I would have liked to be in London to meet Ngugi. I would like, not only to listen to him, but to express to him my own impression on reading his books and how I understand the interconnection between Africa and Greece. How the decision of his mother, the war and its shadow, the oral traditions of his country, our Homer and the rhapsodist, and the descendants of the Griots of Africa are all linked together..
The shield of Achilles (representation)
Homer and his epic poems are related to Africa, not only because the epic poems were memorized and recited orally. Homer, in the first rhapsody of his Odyssey, mentions the African people with great respect. The are called Ethiopians (Αιθίοψ= the one with a black face) and with this he meant not only the people of Ethiopia, but all the people of Africa.
These Ethiopians had received a visit from Poseidon (Neptune) and they were considered to be his friends.
“Now Neptune had gone off to the Ethiopians, who are at the world's end, and lie in two halves, the one looking West and the other East. He had gone there to accept a hecatomb of sheep and oxen, and was enjoying himself at his festival”
Translated by Samuel Butler, Odyssey Book I. 22-5
Zeus spent 12 days with them and in the Iliad I, they were called divine. Divine Ethiopians have something to tell us. The Greeks of Homer recognized to them the privilege to eat with the Gods.
I would discuss with him the Gicandi, the oral epic poem of Kenya, the one with the 127 stanzas, made up of riddles and Kikuyu proverbs. Ngugi mentions the Gicandi in his novels. His “Devil on the Cross”, although prose, is based entirely on metaphors and proverbs.
The GicandiThis epic poem was engraved with mnemonotechnic symbols on a gourd, a writing similar to the Egyptian hieroglyphs and was recited by the minstrels. These sacred gourds were destroyed by the missionaries who wanted to eliminate idolatry, ie to separate a whole people from its tradition and its beliefs. They wanted to erase the people’s memory.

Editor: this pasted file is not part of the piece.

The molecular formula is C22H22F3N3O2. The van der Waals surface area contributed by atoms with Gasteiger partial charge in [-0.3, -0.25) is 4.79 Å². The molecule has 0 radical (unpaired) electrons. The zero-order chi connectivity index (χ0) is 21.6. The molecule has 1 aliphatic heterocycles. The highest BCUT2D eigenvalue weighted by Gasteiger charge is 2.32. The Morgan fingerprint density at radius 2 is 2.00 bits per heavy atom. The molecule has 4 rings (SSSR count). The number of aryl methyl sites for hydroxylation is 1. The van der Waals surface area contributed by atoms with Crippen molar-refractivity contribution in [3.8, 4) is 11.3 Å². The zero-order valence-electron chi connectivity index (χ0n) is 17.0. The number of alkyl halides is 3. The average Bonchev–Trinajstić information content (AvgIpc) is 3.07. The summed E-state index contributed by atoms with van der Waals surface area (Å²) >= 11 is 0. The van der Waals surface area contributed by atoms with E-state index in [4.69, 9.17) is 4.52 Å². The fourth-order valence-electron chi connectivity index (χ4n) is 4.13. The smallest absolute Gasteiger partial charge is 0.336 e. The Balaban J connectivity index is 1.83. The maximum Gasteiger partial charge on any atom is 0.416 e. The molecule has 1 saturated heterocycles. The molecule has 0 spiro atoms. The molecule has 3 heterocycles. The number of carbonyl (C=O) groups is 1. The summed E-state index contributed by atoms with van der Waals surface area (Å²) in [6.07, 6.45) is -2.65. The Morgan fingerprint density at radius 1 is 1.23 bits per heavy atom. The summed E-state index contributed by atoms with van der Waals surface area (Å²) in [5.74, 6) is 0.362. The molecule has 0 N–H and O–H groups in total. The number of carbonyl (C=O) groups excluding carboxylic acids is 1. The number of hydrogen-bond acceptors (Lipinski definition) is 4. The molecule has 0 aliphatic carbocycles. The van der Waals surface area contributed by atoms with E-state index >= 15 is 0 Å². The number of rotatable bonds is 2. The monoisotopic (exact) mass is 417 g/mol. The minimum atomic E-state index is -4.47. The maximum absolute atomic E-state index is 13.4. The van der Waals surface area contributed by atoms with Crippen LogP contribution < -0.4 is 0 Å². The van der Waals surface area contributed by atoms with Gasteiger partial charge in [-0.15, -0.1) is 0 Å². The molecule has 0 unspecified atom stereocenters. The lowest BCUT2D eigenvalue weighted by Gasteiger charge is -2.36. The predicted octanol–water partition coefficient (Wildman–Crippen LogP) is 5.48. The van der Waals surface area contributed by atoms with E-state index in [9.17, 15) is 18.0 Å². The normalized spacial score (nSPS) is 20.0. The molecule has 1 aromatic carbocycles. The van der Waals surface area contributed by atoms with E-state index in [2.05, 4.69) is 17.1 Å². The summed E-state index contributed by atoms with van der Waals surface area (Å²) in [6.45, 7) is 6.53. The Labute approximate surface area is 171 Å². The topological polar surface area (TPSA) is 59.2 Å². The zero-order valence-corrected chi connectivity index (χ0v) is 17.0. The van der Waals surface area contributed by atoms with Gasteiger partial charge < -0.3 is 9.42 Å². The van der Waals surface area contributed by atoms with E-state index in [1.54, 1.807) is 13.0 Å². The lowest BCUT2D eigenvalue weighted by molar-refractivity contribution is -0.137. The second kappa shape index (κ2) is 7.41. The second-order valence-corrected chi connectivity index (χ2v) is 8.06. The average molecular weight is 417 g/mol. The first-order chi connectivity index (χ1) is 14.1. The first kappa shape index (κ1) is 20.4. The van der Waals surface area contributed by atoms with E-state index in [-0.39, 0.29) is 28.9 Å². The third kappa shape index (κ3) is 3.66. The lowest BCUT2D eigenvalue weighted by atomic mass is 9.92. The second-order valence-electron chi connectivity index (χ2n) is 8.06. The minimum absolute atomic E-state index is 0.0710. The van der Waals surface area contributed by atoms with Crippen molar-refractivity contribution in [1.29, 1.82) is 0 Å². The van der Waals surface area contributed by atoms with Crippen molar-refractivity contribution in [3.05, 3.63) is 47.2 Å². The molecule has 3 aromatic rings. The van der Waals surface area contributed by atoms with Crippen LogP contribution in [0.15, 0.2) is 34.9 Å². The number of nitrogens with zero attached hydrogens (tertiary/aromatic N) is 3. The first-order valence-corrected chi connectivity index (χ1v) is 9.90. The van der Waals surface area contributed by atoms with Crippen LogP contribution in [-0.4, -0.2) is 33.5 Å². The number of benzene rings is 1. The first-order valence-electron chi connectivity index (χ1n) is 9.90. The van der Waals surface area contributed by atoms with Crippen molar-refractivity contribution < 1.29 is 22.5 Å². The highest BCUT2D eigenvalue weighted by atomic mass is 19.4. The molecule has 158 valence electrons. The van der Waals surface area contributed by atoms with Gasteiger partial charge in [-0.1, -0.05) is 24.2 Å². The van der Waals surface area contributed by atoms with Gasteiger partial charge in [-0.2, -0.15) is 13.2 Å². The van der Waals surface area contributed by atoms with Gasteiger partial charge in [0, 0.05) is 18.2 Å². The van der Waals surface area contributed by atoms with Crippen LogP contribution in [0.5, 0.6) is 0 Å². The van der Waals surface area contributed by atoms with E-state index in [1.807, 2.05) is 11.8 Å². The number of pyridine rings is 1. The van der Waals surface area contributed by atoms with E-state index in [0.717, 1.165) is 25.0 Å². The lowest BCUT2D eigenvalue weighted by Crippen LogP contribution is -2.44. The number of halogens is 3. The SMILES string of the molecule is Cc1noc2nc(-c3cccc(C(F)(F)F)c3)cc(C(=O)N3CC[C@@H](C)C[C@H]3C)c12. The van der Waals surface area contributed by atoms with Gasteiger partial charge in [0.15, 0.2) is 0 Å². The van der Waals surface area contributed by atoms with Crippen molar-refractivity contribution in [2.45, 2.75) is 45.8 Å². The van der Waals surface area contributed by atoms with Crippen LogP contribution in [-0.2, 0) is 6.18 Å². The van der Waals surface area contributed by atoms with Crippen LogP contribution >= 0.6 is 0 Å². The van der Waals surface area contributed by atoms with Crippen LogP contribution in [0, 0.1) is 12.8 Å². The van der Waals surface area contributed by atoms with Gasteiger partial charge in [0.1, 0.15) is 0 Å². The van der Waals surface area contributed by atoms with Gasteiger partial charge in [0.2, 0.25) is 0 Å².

The Cypriot gourd (Koloka)“Writing” the stories on the back of a gourd, I would also wanted to tell Ngugi, was a very common tradition in Cyprus. The story is told in the form of Painting and Decorating (Πλούμισμα) a gourd, as was done with Achilles shield in Iliad.
“…And the monk started painting on a gourd…”Georges Seferis (Nobel Prize in Literature 1963) writes in his poem “Details in Cyprus”
George Seferis, had a collection of gourds and he wanted to name his poetic collection for Cyprus KOLOKES (gourds in the Cypriot idiom).
Later on, it appeared that, apart from the gourds, our two peoples had more things in common:
Mau Mau suspects in Kenya (State of Emergency)
School children held as suspects in Cyprus (State of Emergency)
Two pictures taken at about the same time, at the end of the fifties: One in Cyprus, one in Kenya.
State of Emergency: to account for the reduction of political freedom in both countries by the British “occupation” forces. Both countries were colonies of the British Empire. In both countries the fight for liberation had just started and any participation of the population in it was considered a terrorist action.
In the case of Cyprus, the suspects are little pupils.
A reminder for the friends of Waxtablets: The event is on Sunday the 7th of March at 7 pm.
We will have more to say about Africa and its magic gourd,
Pictures from the Internet
Posted by Poly Hatjimanolaki, Athens, Greece